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IRS expands aid to those who can't pay

Penalties have been eased for the unemployed, and installment-payment options have been expanded. The IRS even has videos to explain the program.

By MSN Money Partner Mar 9, 2012 8:09PM

This post is by Laura Saunders of The Wall Street Journal.

 

The Internal Revenue Service has announced changes to its Fresh Start program to further aid struggling taxpayers. The new features include penalty relief for the unemployed and expanded installment-payment options. The agency began Fresh Start in 2008.

 

The penalty relief for unemployed taxpayers is for "failure to pay" levies, which the IRS says are one of the biggest expenses that financially distressed taxpayers face on a tax bill.

 

The relief grants a six-month grace period for paying off taxes to those who have been unemployed for at least 30 consecutive days in 2011 or 2012, up to this year’s April 17 filing deadline. The same grace period applies to self-employed workers whose business income fell 25% or more in 2011.

 

Taxpayers who qualify for this break do not have to pay tax owed for 2011 until Oct. 15, 2012. Payments would otherwise be due by April 17, with unpaid balances subject to penalties. (Post continues after video.)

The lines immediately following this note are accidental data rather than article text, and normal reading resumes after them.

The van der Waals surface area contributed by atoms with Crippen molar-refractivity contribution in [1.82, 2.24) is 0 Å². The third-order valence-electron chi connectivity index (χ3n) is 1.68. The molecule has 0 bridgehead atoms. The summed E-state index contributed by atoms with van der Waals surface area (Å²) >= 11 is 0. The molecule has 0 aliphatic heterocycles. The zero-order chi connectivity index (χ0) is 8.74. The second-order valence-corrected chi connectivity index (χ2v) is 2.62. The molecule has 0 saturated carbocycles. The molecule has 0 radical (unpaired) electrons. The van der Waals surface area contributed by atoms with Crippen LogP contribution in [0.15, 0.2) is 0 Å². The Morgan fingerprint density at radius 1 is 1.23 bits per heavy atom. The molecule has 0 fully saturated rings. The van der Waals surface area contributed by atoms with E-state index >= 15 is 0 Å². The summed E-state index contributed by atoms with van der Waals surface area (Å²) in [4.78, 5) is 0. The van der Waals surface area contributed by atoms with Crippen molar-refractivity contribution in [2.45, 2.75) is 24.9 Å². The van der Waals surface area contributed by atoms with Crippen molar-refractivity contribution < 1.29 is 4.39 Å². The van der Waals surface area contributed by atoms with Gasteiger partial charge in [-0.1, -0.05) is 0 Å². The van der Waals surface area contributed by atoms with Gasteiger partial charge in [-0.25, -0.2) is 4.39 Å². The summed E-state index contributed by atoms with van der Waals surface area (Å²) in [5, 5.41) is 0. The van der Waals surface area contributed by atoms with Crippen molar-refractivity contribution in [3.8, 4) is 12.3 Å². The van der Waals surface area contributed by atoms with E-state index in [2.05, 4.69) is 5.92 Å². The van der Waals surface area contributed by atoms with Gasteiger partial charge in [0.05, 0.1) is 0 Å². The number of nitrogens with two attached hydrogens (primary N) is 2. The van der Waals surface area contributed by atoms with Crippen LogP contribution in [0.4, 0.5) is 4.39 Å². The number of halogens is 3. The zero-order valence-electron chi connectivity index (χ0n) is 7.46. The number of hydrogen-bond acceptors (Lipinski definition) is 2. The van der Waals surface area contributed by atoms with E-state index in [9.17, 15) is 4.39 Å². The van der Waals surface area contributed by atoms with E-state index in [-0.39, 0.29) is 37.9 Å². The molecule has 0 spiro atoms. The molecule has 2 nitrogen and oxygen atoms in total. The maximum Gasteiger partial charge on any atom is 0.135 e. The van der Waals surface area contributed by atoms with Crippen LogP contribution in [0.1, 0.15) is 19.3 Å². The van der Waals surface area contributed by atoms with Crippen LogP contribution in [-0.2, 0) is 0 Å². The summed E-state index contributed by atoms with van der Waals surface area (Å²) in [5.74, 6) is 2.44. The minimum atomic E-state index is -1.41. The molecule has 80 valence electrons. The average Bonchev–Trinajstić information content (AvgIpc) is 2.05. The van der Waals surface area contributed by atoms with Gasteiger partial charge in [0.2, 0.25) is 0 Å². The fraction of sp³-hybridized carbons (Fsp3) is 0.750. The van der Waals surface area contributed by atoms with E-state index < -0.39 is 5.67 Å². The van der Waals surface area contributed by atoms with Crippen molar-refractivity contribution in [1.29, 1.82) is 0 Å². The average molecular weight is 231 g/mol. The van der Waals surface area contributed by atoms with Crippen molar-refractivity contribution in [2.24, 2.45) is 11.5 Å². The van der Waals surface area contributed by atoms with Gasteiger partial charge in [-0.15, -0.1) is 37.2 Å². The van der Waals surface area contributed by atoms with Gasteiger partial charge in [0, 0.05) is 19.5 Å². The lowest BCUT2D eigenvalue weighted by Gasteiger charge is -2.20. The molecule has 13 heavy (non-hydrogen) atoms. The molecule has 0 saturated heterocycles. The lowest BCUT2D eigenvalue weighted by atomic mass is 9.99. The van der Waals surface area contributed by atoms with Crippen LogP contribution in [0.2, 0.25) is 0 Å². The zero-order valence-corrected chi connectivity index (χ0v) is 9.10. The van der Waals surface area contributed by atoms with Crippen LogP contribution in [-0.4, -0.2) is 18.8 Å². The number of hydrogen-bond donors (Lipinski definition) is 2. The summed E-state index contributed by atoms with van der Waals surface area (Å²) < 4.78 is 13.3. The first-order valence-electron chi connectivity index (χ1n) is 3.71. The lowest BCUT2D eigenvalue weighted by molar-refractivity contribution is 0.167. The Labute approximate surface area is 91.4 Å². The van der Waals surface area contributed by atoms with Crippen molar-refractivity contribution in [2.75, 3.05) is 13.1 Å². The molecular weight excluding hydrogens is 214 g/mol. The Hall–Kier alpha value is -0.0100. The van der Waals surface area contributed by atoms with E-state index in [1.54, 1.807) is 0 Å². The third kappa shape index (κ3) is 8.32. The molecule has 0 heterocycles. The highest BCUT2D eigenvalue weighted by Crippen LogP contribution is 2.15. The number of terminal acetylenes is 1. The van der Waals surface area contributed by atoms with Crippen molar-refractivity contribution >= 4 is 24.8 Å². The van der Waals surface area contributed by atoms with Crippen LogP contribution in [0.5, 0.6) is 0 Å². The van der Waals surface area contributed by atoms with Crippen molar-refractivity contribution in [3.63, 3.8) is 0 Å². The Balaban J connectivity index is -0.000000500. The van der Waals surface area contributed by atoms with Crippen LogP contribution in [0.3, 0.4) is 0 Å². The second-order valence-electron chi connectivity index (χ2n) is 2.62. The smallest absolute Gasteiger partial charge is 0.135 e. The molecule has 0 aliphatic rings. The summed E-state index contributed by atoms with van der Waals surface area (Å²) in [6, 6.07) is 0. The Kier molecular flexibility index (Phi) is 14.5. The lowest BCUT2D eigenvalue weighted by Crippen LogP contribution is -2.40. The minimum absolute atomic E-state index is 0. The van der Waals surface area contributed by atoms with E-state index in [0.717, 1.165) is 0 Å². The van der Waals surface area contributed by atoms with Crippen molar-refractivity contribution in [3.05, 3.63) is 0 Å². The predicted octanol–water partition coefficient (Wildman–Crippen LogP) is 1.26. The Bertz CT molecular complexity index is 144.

The relief is subject to income limits, however. It’s not available to joint filers whose income exceeds $200,000 or to single filers with income greater than $100,000.  Further, the 2011 balance due the IRS cannot exceed $50,000. To get the benefit, a taxpayer must file Form 1127.

 

Installment agreements

 

The IRS is also allowing more taxpayers to qualify for a "streamlined" installment agreement in an effort to make it easier to catch up on back taxes.

 

Effective immediately, the threshold for such agreements has been doubled, to $50,000, with no financial statement required. Taxpayers who owe $50,000 or less may enter into an agreement to pay the IRS in installments spread out over months or years; the maximum term is now six years, up from five. Penalties are reduced, although interest continues to accrue on any outstanding balance.

 

In order to qualify for the new agreement, a taxpayer must agree to monthly direct debit payments, and he or she will still need to supply the IRS with a Collection Information Statement Form 433-A or Form 433-F (.pdf files). Taxpayers can set up an installment agreement at the IRS website.

 

The IRS has more information for  taxpayers who haven’t paid -- or can’t pay -- what they owe. A series of eight short videos, "Owe Taxes? Understanding IRS Collection Efforts," is available to familiarize taxpayers and practitioners with the IRS collection process.

 

More from The Wall Street Journal and MSN Money:

VIDEO ON MSN MONEY

2Comments
Mar 14, 2012 3:56PM
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We're from the IRS, we're here to help. They still have to pay, with interest. Is that still aid? Is Jim Jones running this?
Mar 10, 2012 8:35AM
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Just one more step toward a lack of Govt. interest in controlling debt. If people get payed they should be taxed. They owe it is because they got paid. Whats next , no fines for traffic violations if one isn't employed?
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